The whirring helicopter seeds of modern day conifers (as well as a handful of other tree species) are truly marvels of evolution. We humans have yet to top the simple efficiency of this form of locomotion. It is easy to see how such seed anatomy benefits a tree. Instead of plummeting to the ground and struggling under the shade of its parents, winged seeds are often carried great distances by the breeze. Such a dispersal mechanism is so effective that multiple tree lineages have converged on a single asymmetrical wing design of their samaras.
The key to this type of seed dispersal lies in the movement of the seed in the air. The whirring motion allows the seeds to stay airborne as they are carried away from their cones. It would be all too easy to argue that any intermediate must be doomed to failure. However, this is not the case. A rich collection of 270 million year old fossils discovered in Texas is shining light on how at least one lineage of conifers settled in on this wonderful adaptation for seed dispersal.
Instead of producing one type of winged seed, an ancient species of conifer known scientifically as Manifera talaris produced multiple different samara designs. Some were symmetrical, others were double winged, and still others matched what we would readily recognize as a samara today. It would seem that early conifers were “trying out” many different forms of wind dispersed seed designs. Manifera talaris was alive during the early Permian. At that time, there were not many animals alive (that we are aware of) that could function as seed dispersers for conifers. Instead, these early trees relied on the wind to do the work for them.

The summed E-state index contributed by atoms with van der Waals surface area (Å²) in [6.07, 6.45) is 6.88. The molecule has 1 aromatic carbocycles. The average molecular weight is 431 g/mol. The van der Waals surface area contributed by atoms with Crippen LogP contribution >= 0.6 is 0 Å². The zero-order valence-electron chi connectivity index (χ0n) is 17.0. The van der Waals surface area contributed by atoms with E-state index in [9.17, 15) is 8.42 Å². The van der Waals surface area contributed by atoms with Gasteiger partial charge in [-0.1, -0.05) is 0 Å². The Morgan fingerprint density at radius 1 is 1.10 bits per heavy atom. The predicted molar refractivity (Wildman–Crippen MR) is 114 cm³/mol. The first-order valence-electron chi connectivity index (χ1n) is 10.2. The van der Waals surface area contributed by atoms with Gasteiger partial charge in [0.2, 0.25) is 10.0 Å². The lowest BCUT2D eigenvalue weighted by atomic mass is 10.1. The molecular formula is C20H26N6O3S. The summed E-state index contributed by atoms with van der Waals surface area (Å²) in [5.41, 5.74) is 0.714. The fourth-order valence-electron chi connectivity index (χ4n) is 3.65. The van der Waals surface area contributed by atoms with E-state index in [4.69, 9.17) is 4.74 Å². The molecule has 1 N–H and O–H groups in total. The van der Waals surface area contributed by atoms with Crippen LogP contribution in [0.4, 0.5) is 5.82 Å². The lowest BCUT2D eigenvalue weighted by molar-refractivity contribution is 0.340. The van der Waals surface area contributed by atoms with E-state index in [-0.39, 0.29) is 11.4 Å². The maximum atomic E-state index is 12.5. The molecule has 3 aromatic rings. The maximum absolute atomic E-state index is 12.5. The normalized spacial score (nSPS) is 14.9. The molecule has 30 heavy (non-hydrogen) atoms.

Though these fossils offer a unique window into the evolution of winged seeds, they do not give any indication as to how each seed designs would have performed. For paleobotanist Dr. Cindy Looy, this meant a chance to have a little fun with science. She and her colleagues built functional paper models of each of the samara types represented in the fossils. By attaching the paper wings to comparably sized seeds from an extant conifer, she was able to test the flight performance of each of these samara types. What she found was quite interesting.
As it turns out, symmetric and asymmetric double-winged seeds performed quite poorly. They fluttered to the ground, barely achieving any rotation. Contrast this with the asymmetric single-winged seeds, which stayed airborne for twice as long as any other samara design. What this research shows is that early conifers were, in a sense, "experimenting" with different samara designs. Those designs that allowed for greater seed dispersal produced more trees that did the same.
Photo Credit: Dr. Cindy Looy
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